But some say Statham is simply not present enough in large part because she is bi-coastal. When she came to work in the Oakland school district, over two years ago, she left a husband and high school-age son behind in Maryland.
"I try not to think about it," she said, when asked what it was like to work across the country from her family.
Statham said she flies back East about once or twice a month. When she takes a 1 p.m. Friday flight, she comes in early and often works over the phone, she said.
"While I need to see my family, I also have to take into account my responsibility to the school district," she said. "I've tried to balance it."
She added, "Even with that, I'm never unplugged. I'm always available."
One example of the clash between the demands of work and a home 2,800 miles away came during a regularly scheduled Wednesday evening school board meeting in May. Before she reached the public comment item on the agenda, Statham suddenly ended the meeting with no explanation and left, causing an uproar.
She was on her way to the airport; a very close friend of the family had suffered a heart attack.
"I really had no choice," she explained.
Weekly calendar records requested by the Tribune show long days mid-week and often a lighter appointment schedule on Mondays and Fridays. Statham declined to release her time sheets and the district's legal counsel contended those were exempt from public records laws. Legal counsel for the Tribune, however, said those records are public, and the newspaper is seeking access.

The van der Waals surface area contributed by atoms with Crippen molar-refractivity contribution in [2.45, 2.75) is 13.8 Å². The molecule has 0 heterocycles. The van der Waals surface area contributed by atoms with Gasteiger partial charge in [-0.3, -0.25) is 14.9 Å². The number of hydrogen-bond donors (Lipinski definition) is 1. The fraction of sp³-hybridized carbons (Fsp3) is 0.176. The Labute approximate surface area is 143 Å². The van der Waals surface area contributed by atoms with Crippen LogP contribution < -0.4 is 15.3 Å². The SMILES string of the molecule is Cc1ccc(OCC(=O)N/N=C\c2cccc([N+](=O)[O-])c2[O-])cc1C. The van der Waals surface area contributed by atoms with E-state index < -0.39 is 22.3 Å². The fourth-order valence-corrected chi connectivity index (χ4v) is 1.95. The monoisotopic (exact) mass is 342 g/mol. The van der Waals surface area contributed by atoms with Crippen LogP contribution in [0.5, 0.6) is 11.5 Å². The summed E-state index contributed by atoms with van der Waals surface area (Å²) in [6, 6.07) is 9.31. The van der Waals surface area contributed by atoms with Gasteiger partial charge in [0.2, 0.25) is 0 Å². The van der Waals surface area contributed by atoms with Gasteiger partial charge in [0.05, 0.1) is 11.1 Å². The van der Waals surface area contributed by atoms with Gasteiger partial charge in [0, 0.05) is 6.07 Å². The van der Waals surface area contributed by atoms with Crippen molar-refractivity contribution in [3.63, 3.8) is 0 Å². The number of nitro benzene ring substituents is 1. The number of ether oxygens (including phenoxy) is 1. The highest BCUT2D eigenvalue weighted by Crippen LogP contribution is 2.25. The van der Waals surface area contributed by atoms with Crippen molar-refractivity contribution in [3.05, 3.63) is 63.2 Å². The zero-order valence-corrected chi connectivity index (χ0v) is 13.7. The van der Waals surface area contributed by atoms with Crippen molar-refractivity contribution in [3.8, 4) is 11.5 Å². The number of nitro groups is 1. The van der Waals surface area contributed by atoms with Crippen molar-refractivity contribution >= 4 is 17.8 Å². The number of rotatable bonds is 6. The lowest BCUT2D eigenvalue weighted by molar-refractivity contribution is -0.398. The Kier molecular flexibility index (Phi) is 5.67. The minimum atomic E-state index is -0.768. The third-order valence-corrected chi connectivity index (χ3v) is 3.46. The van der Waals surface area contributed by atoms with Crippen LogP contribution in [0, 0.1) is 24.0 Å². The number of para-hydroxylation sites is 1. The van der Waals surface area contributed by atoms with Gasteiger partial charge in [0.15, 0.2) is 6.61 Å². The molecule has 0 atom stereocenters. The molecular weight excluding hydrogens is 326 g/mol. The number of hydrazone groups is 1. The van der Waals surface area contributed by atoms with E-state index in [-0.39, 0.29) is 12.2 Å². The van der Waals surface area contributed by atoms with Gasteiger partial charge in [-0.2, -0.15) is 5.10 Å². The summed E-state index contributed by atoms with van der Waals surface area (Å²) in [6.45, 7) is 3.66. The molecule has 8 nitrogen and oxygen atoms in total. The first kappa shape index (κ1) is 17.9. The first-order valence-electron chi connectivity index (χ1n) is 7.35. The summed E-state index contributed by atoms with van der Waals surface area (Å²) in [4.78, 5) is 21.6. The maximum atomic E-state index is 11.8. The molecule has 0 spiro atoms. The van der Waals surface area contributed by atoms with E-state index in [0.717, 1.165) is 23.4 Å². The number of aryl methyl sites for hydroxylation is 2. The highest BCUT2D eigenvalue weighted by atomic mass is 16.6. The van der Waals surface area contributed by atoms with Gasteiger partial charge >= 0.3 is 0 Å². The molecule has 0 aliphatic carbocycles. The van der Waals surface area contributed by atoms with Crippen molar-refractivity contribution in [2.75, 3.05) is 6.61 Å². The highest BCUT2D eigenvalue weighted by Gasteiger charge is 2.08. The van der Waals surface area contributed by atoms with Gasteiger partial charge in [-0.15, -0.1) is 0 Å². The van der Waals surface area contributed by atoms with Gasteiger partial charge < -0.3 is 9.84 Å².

Regardless of Statham's visibility, most agree that Oakland's schools chief brings a new emphasis on the needs of children and on student achievement not surprising, considering her background. Statham was Oakland's chief academic officer before she became state administrator. She held a similar position in Howard County, Md.
Moore calls it "a laser-like focus on student achievement."
Matthew Duffy, principal of Elmhurst Community Prep, a new, small middle school in East Oakland, agreed. He said he was glad the central office was taking such an interest in improving teaching practices.
"It's the right thing to push and the right thing to hold people accountable for," Duffy said.
On Tuesday morning, during a walk-through at Lafayette Elementary School in West Oakland, Statham took note of the bulletin boards in the hallways especially those that were still blank by the third week of the school year.
"When I come back in a couple of months, I'd hope to see student work here," she said.
When she entered the classrooms, she looked at the "objectives" posted on the walls. She watched how quickly the teachers moved through the lessons and whether the children seemed engrossed in the material.